We’re extremely proud that our daughter is such an excellent sleeper but I have to credit it to our strong bedtime routine. Emilia sleeps 7 to 7 without any wake ups (which we are grateful for). After a bit of a setback with nap time as she transitioned from two naps to just one in the late summer, we finally got her falling asleep on her own at nap time again starting in just the last month when I opted to tackle a few days of sleep training her on my own just before the Thanksgiving break (when Brian would be home and could help me if needed once the tougher days were through). Thankfully, the “training” was less than a minute of slightly irritated, “protest” whining before she plopped herself down in the corner of her crib and slept for two hours continuously. Prior to that, I’d relied on nursing to sleep and holding or laying with her for the entirety of her nap so it’s life changing once again to be able to place her, awake, in her crib and have her settle herself and fall asleep herself without any tears at all. Bedtime has consistently been on the dot right at 7 PM and at that time, she practically DIVES into the crib happily.

Is there anything Emilia does that cracks you
I probably shouldn’t have taught her this, but recently she said “doo doo” without any connotation of any sort and I jokingly gasped and threw my hand over my mouth theatrically and exclaimed, “What did you just say?” pretending to be horrified. She was delighted and quickly said it again so I repeated my performance. Her eyes absolutely lit up and it quickly morphed into a family game where Brian holds her in his arms and she will become very quiet, then suddenly burst out with “Doo doo!” and hold her breath and wait for me to run toward her in a sneak “attack.” She throws her arms around Brian’s shoulders and yelps and buries her head and face into his chest, squealing. It’s hysterical and as soon as you’ve “attacked” she signs “more” and points to the door which is her way of requesting an amped up sneak attack involving misdirection. Usually I enter one door but sneak around through our dining room to attack from a blind side.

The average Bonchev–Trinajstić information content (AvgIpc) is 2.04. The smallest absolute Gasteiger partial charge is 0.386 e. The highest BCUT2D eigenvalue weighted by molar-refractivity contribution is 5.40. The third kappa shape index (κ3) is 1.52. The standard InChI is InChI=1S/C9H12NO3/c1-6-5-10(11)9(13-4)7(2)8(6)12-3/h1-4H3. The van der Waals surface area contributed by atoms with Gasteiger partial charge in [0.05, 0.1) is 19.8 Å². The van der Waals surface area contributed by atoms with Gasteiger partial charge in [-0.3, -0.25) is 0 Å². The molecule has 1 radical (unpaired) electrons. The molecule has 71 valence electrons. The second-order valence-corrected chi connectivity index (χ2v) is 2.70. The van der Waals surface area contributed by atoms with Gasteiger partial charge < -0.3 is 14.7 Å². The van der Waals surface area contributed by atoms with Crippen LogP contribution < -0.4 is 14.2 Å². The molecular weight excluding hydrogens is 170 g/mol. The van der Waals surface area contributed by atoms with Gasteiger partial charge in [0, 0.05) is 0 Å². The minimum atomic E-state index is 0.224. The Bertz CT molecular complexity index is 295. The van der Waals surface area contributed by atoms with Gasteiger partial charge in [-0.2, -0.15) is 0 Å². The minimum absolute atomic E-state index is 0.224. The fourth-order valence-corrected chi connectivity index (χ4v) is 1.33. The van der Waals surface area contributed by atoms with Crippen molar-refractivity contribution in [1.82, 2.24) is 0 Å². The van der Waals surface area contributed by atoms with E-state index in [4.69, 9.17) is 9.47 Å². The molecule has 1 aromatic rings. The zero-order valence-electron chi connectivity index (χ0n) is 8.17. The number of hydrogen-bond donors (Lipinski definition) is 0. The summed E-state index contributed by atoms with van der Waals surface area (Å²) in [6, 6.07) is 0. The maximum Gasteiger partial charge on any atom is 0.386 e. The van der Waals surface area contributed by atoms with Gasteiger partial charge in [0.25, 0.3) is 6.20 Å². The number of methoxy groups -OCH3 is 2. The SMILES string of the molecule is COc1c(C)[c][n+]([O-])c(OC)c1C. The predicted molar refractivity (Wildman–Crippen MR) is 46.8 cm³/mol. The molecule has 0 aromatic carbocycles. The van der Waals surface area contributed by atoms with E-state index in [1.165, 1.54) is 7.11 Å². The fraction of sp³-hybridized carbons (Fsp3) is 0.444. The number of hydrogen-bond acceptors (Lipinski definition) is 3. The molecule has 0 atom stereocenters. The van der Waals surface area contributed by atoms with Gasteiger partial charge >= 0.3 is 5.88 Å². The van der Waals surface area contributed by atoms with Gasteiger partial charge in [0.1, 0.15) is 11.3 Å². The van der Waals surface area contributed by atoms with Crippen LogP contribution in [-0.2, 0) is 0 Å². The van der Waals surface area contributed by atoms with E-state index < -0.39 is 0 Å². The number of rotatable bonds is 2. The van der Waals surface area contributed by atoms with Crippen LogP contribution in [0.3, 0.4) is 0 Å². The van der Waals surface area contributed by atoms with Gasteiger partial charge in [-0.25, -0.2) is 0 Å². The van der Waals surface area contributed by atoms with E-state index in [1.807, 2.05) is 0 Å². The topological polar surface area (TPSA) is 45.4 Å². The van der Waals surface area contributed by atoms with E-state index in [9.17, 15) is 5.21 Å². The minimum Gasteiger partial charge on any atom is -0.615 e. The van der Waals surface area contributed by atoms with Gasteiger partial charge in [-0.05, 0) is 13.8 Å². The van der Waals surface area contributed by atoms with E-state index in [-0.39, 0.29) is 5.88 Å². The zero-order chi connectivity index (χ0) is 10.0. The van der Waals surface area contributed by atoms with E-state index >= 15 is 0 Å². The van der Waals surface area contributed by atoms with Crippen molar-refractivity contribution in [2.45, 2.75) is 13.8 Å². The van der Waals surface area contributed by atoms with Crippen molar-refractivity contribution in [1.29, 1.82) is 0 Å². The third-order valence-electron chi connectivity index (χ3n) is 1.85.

What has been the greatest change in her lately?
Without question it would have to be her growing independence. As a mom who works from home, Emilia receives a LOT of one-on-one so over the past few months, I’ve been trying to give her a little space for some creative play on her own. Surprisingly, the greatest leap forward in this came when we put the Christmas decorations up. To free up space in our living room, we relocated a lot of her toys to her bedroom which isn’t her primary play space in our home (our living room is). Since making this change, she has played on her own for longer with fewer toys.


What has surprised you lately?